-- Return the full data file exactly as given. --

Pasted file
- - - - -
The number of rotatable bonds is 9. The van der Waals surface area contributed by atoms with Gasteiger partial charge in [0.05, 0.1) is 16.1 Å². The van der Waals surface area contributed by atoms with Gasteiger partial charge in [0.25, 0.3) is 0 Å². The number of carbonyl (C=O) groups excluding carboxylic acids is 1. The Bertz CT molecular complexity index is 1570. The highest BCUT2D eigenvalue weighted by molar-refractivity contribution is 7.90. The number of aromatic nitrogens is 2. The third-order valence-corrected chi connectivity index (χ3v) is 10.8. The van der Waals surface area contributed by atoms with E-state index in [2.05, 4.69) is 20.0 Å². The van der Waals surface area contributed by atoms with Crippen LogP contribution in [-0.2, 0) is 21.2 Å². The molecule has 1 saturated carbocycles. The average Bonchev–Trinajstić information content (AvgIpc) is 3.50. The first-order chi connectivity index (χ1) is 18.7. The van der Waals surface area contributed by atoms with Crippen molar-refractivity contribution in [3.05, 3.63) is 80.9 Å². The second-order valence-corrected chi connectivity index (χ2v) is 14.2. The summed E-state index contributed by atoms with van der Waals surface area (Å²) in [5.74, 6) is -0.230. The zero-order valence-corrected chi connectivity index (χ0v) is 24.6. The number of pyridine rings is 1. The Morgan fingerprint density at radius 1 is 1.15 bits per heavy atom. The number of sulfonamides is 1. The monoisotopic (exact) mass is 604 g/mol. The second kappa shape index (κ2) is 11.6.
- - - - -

The number of rotatable bonds is 9. The van der Waals surface area contributed by atoms with Gasteiger partial charge in [0.05, 0.1) is 16.1 Å². The van der Waals surface area contributed by atoms with Gasteiger partial charge in [0.25, 0.3) is 0 Å². The number of carbonyl (C=O) groups excluding carboxylic acids is 1. The Bertz CT molecular complexity index is 1570. The highest BCUT2D eigenvalue weighted by molar-refractivity contribution is 7.90. The number of aromatic nitrogens is 2. The third-order valence-corrected chi connectivity index (χ3v) is 10.8. The van der Waals surface area contributed by atoms with E-state index in [2.05, 4.69) is 20.0 Å². The van der Waals surface area contributed by atoms with Crippen LogP contribution in [-0.2, 0) is 21.2 Å². The molecule has 1 saturated carbocycles. The average Bonchev–Trinajstić information content (AvgIpc) is 3.50. The first-order chi connectivity index (χ1) is 18.7. The van der Waals surface area contributed by atoms with Crippen molar-refractivity contribution in [3.05, 3.63) is 80.9 Å². The second-order valence-corrected chi connectivity index (χ2v) is 14.2. The summed E-state index contributed by atoms with van der Waals surface area (Å²) in [5.74, 6) is -0.230. The zero-order valence-corrected chi connectivity index (χ0v) is 24.6. The number of pyridine rings is 1. The Morgan fingerprint density at radius 1 is 1.15 bits per heavy atom. The number of sulfonamides is 1. The monoisotopic (exact) mass is 604 g/mol. The second kappa shape index (κ2) is 11.6.